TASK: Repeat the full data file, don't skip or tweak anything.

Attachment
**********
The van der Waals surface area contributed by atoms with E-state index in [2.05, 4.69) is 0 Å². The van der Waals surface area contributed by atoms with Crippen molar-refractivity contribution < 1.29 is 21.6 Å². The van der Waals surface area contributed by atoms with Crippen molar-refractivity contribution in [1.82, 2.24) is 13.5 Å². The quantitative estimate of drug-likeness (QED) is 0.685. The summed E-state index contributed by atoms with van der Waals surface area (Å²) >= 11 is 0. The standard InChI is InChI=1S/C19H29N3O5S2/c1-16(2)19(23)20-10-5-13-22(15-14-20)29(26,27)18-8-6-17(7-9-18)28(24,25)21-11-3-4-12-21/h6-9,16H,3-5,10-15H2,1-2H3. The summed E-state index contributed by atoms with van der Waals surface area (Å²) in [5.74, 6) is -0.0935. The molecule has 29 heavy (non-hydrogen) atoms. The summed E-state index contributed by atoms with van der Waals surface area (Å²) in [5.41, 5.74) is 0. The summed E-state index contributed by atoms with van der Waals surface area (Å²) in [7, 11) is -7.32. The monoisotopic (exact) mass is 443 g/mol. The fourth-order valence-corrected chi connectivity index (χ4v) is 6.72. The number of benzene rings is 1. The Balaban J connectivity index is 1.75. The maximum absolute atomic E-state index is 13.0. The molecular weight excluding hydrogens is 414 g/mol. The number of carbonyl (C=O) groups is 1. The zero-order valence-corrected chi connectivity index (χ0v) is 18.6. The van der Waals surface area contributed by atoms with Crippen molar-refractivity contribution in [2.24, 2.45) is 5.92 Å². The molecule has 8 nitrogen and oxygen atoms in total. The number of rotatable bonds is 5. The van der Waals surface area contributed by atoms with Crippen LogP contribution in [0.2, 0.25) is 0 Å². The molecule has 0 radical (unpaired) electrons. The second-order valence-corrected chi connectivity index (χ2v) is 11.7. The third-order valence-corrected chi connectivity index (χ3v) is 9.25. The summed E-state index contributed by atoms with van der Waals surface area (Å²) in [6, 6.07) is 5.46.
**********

The van der Waals surface area contributed by atoms with E-state index in [2.05, 4.69) is 0 Å². The van der Waals surface area contributed by atoms with Crippen molar-refractivity contribution < 1.29 is 21.6 Å². The van der Waals surface area contributed by atoms with Crippen molar-refractivity contribution in [1.82, 2.24) is 13.5 Å². The quantitative estimate of drug-likeness (QED) is 0.685. The summed E-state index contributed by atoms with van der Waals surface area (Å²) >= 11 is 0. The standard InChI is InChI=1S/C19H29N3O5S2/c1-16(2)19(23)20-10-5-13-22(15-14-20)29(26,27)18-8-6-17(7-9-18)28(24,25)21-11-3-4-12-21/h6-9,16H,3-5,10-15H2,1-2H3. The summed E-state index contributed by atoms with van der Waals surface area (Å²) in [5.74, 6) is -0.0935. The molecule has 29 heavy (non-hydrogen) atoms. The summed E-state index contributed by atoms with van der Waals surface area (Å²) in [5.41, 5.74) is 0. The summed E-state index contributed by atoms with van der Waals surface area (Å²) in [7, 11) is -7.32. The monoisotopic (exact) mass is 443 g/mol. The fourth-order valence-corrected chi connectivity index (χ4v) is 6.72. The number of benzene rings is 1. The Balaban J connectivity index is 1.75. The maximum absolute atomic E-state index is 13.0. The molecular weight excluding hydrogens is 414 g/mol. The number of carbonyl (C=O) groups is 1. The zero-order valence-corrected chi connectivity index (χ0v) is 18.6. The van der Waals surface area contributed by atoms with Crippen molar-refractivity contribution in [2.24, 2.45) is 5.92 Å². The molecule has 8 nitrogen and oxygen atoms in total. The number of rotatable bonds is 5. The van der Waals surface area contributed by atoms with Crippen LogP contribution in [0.2, 0.25) is 0 Å². The molecule has 0 radical (unpaired) electrons. The second-order valence-corrected chi connectivity index (χ2v) is 11.7. The third-order valence-corrected chi connectivity index (χ3v) is 9.25. The summed E-state index contributed by atoms with van der Waals surface area (Å²) in [6, 6.07) is 5.46.